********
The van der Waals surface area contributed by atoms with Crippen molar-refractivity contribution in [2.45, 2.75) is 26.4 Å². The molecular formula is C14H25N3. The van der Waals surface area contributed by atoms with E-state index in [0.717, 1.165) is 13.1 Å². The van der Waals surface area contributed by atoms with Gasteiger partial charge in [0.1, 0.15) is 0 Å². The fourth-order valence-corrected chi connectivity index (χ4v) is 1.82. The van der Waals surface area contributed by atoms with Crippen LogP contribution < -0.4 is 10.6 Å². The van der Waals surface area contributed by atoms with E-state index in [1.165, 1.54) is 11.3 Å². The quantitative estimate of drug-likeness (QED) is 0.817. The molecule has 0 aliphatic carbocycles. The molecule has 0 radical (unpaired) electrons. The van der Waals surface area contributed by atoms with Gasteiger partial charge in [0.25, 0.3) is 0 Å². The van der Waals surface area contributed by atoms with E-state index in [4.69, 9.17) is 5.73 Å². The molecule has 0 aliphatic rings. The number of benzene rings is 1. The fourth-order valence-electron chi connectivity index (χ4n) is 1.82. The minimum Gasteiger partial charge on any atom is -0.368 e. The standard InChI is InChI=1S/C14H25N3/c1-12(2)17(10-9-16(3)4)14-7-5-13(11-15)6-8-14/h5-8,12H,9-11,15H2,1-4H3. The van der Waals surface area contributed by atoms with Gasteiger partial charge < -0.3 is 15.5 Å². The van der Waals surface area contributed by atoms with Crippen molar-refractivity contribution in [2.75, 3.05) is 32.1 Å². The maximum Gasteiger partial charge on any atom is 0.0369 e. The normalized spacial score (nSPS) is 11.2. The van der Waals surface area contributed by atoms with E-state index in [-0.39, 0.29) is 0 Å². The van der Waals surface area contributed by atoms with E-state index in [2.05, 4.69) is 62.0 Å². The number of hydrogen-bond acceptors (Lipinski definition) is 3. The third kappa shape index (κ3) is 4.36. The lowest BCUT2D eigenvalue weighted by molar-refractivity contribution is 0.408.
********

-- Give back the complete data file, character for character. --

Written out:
The van der Waals surface area contributed by atoms with Crippen molar-refractivity contribution in [2.45, 2.75) is 26.4 Å². The molecular formula is C14H25N3. The van der Waals surface area contributed by atoms with E-state index in [0.717, 1.165) is 13.1 Å². The van der Waals surface area contributed by atoms with Gasteiger partial charge in [0.1, 0.15) is 0 Å². The fourth-order valence-corrected chi connectivity index (χ4v) is 1.82. The van der Waals surface area contributed by atoms with Crippen LogP contribution < -0.4 is 10.6 Å². The van der Waals surface area contributed by atoms with E-state index in [1.165, 1.54) is 11.3 Å². The quantitative estimate of drug-likeness (QED) is 0.817. The molecule has 0 aliphatic carbocycles. The molecule has 0 radical (unpaired) electrons. The van der Waals surface area contributed by atoms with Gasteiger partial charge in [0.25, 0.3) is 0 Å². The van der Waals surface area contributed by atoms with E-state index in [4.69, 9.17) is 5.73 Å². The molecule has 0 aliphatic rings. The number of benzene rings is 1. The fourth-order valence-electron chi connectivity index (χ4n) is 1.82. The minimum Gasteiger partial charge on any atom is -0.368 e. The standard InChI is InChI=1S/C14H25N3/c1-12(2)17(10-9-16(3)4)14-7-5-13(11-15)6-8-14/h5-8,12H,9-11,15H2,1-4H3. The van der Waals surface area contributed by atoms with Gasteiger partial charge < -0.3 is 15.5 Å². The van der Waals surface area contributed by atoms with Crippen molar-refractivity contribution in [2.75, 3.05) is 32.1 Å². The maximum Gasteiger partial charge on any atom is 0.0369 e. The normalized spacial score (nSPS) is 11.2. The van der Waals surface area contributed by atoms with E-state index in [-0.39, 0.29) is 0 Å². The van der Waals surface area contributed by atoms with E-state index in [2.05, 4.69) is 62.0 Å². The number of hydrogen-bond acceptors (Lipinski definition) is 3. The third kappa shape index (κ3) is 4.36. The lowest BCUT2D eigenvalue weighted by molar-refractivity contribution is 0.408.